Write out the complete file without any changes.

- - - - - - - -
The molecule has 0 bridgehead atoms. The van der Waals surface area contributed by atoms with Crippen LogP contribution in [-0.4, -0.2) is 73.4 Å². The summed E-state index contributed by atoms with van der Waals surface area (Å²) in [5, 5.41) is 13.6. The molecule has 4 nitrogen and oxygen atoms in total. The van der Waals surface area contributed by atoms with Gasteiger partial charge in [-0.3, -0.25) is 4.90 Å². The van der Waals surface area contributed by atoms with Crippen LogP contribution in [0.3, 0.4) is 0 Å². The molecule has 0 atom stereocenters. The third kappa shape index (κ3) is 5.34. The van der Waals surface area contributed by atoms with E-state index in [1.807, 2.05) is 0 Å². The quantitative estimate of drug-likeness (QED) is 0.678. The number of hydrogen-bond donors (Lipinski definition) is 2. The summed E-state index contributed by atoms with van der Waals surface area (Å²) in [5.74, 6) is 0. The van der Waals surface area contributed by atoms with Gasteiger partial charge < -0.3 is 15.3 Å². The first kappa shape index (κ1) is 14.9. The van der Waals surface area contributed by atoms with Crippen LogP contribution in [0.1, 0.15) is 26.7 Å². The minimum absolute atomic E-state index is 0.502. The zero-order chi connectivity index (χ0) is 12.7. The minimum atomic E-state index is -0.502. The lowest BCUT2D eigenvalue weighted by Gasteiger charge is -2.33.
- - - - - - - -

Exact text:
The molecule has 0 bridgehead atoms. The van der Waals surface area contributed by atoms with Crippen LogP contribution in [-0.4, -0.2) is 73.4 Å². The summed E-state index contributed by atoms with van der Waals surface area (Å²) in [5, 5.41) is 13.6. The molecule has 4 nitrogen and oxygen atoms in total. The van der Waals surface area contributed by atoms with Gasteiger partial charge in [-0.3, -0.25) is 4.90 Å². The van der Waals surface area contributed by atoms with Crippen LogP contribution in [0.3, 0.4) is 0 Å². The molecule has 0 atom stereocenters. The third kappa shape index (κ3) is 5.34. The van der Waals surface area contributed by atoms with E-state index in [1.807, 2.05) is 0 Å². The quantitative estimate of drug-likeness (QED) is 0.678. The number of hydrogen-bond donors (Lipinski definition) is 2. The summed E-state index contributed by atoms with van der Waals surface area (Å²) in [5.74, 6) is 0. The van der Waals surface area contributed by atoms with Gasteiger partial charge < -0.3 is 15.3 Å². The first kappa shape index (κ1) is 14.9. The van der Waals surface area contributed by atoms with Crippen LogP contribution in [0.1, 0.15) is 26.7 Å². The minimum absolute atomic E-state index is 0.502. The zero-order chi connectivity index (χ0) is 12.7. The minimum atomic E-state index is -0.502. The lowest BCUT2D eigenvalue weighted by Gasteiger charge is -2.33.